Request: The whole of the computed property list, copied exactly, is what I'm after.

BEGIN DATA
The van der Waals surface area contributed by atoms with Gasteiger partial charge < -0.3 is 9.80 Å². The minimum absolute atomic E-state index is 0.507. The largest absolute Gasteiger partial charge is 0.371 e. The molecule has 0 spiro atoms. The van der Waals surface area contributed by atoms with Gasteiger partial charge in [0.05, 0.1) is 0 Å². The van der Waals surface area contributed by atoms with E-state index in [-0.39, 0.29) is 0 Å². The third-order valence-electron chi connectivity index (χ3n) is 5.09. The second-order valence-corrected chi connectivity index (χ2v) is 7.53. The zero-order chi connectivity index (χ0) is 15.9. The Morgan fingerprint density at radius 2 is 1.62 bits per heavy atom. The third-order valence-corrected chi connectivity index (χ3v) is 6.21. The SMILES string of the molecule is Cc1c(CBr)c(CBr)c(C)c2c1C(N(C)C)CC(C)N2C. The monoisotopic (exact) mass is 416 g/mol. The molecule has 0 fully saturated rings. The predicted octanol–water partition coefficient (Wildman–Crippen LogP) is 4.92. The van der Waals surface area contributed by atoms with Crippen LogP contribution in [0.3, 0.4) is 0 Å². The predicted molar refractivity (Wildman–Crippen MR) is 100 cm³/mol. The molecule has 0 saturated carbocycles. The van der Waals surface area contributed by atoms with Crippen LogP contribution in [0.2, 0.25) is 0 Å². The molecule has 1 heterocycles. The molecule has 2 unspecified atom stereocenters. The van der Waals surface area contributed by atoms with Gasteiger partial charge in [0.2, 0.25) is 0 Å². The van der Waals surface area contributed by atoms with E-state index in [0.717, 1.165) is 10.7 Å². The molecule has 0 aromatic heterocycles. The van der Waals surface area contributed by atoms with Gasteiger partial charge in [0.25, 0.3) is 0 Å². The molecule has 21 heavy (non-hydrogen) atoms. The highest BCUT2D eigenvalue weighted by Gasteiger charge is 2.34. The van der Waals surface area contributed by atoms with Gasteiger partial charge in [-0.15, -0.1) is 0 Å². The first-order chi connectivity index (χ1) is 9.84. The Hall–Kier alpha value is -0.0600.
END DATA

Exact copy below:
The van der Waals surface area contributed by atoms with Gasteiger partial charge < -0.3 is 9.80 Å². The minimum absolute atomic E-state index is 0.507. The largest absolute Gasteiger partial charge is 0.371 e. The molecule has 0 spiro atoms. The van der Waals surface area contributed by atoms with Gasteiger partial charge in [0.05, 0.1) is 0 Å². The van der Waals surface area contributed by atoms with E-state index in [-0.39, 0.29) is 0 Å². The third-order valence-electron chi connectivity index (χ3n) is 5.09. The second-order valence-corrected chi connectivity index (χ2v) is 7.53. The zero-order chi connectivity index (χ0) is 15.9. The Morgan fingerprint density at radius 2 is 1.62 bits per heavy atom. The third-order valence-corrected chi connectivity index (χ3v) is 6.21. The SMILES string of the molecule is Cc1c(CBr)c(CBr)c(C)c2c1C(N(C)C)CC(C)N2C. The monoisotopic (exact) mass is 416 g/mol. The molecule has 0 fully saturated rings. The predicted octanol–water partition coefficient (Wildman–Crippen LogP) is 4.92. The van der Waals surface area contributed by atoms with Crippen LogP contribution in [0.3, 0.4) is 0 Å². The predicted molar refractivity (Wildman–Crippen MR) is 100 cm³/mol. The molecule has 0 saturated carbocycles. The van der Waals surface area contributed by atoms with Crippen LogP contribution in [0.2, 0.25) is 0 Å². The molecule has 1 heterocycles. The molecule has 2 unspecified atom stereocenters. The van der Waals surface area contributed by atoms with Gasteiger partial charge in [0.2, 0.25) is 0 Å². The van der Waals surface area contributed by atoms with E-state index in [0.717, 1.165) is 10.7 Å². The molecule has 0 aromatic heterocycles. The van der Waals surface area contributed by atoms with Gasteiger partial charge in [0.25, 0.3) is 0 Å². The molecule has 21 heavy (non-hydrogen) atoms. The highest BCUT2D eigenvalue weighted by Gasteiger charge is 2.34. The van der Waals surface area contributed by atoms with Gasteiger partial charge in [-0.15, -0.1) is 0 Å². The first-order chi connectivity index (χ1) is 9.84. The Hall–Kier alpha value is -0.0600.